Except for some isolated trouble spots, healthcare hardly missed a beat during the first week of the United Parcel Service strike.
Still the prevailing calm could turn to panic if the familiar brown trucks remain parked for weeks.
Many hospitals have adopted just-in-time systems in which supplies show up at the loading dock within days or hours of their use. That reduces costly inventories but also makes hospitals more vulnerable to supply disruptions.
Shortages in medical-surgical and laboratory supplies could occur this week as stockpiles run low and alternative distribution systems, such as long-haul truckers, take time to kick in, said Larry Dooley, vice president for distribution services at VHA, an Irving, Texas-based healthcare alliance.
"I think it's too early in the strike to predict whether we're going to get through this thing unscathed," Dooley said.
But last week, many hospitals around the country were upbeat. They reported business as usual as UPS prioritized its remaining medical deliveries and other carriers picked up the slack. Many alert hospital administrators had stockpiled goods in anticipation of a strike.
In Philadelphia, strikers allowed about 20 UPS trucks carrying medical supplies to leave a distribution center.
Add to that the serendipity that demand for healthcare dwindles in August, when people tend to be healthier and elective procedures are postponed until after summer vacation.
"It's not affecting us at all," said John Clough, M.D., director of health affairs at Cleveland Clinic, which has been hoarding supplies since early July.
Yet there was some scrambling.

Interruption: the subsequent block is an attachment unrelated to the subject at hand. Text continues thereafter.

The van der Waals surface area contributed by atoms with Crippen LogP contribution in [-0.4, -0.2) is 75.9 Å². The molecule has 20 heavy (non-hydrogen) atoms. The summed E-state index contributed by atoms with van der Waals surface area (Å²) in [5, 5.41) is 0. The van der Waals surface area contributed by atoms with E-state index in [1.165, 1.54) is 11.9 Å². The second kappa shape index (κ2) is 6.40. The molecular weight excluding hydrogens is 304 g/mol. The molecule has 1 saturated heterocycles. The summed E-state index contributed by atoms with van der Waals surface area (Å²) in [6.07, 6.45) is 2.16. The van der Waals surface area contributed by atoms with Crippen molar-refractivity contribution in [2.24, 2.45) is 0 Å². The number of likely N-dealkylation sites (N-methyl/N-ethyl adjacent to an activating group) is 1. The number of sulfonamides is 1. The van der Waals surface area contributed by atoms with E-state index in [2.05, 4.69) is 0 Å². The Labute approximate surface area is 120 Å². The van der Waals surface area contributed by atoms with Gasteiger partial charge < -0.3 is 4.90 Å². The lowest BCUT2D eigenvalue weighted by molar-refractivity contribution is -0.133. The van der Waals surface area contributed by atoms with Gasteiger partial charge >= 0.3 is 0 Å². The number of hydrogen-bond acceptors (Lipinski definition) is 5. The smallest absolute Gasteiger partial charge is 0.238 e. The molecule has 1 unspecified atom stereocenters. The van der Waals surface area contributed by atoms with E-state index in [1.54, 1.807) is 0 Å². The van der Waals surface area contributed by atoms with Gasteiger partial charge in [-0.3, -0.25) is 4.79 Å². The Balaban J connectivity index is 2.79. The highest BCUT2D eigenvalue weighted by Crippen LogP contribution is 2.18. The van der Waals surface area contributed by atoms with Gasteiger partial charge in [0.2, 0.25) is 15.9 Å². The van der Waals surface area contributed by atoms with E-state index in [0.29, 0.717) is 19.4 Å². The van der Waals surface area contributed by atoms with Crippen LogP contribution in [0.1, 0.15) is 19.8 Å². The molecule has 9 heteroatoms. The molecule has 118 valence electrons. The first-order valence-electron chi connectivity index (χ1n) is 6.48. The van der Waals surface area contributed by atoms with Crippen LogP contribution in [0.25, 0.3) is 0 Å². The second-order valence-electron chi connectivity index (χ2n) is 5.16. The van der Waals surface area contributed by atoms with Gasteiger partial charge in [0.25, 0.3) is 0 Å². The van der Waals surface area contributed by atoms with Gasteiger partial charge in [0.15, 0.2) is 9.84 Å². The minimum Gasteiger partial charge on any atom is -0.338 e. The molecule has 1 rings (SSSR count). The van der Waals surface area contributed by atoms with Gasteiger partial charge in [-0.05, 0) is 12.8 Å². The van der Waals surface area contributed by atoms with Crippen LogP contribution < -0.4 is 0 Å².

On the first day of the strike, a distributor for VHA's critical blood plasma program, which ships refrigerated plasma for surgeries on an expedited basis, found itself without a carrier. Federal Express, which has a contract with VHA, stepped in and agreed to take the business.
Even though UPS put a priority on delivering medical supplies already in its system by using managers, nonunion workers and subcontractors to make deliveries, some supplies didn't arrive on time.
At Waukesha (Wis.) Hospital System, two surgeries were postponed by a day and another proceeded with an orthopedic surgeon using tools he was "not as familiar with," said John Macisac, a vice president in charge of materials management and transportation.
"It's unbelievable to me that other areas of the country are faring much better than us," Macisac said.
Some 50% to 60% of hospital supplies arrive outside controlled distribution channels-that is, through independent shippers like UPS, Dooley said. There's every indication that healthcare shares the rest of the nation's disproportionate reliance on UPS.
"I can't think of a hospital in the United States that doesn't get a major delivery from UPS every day, sometimes twice a day," said Jamie Kowalski of Kowalski-Dickow Associates, a materials management consulting firm in Milwaukee.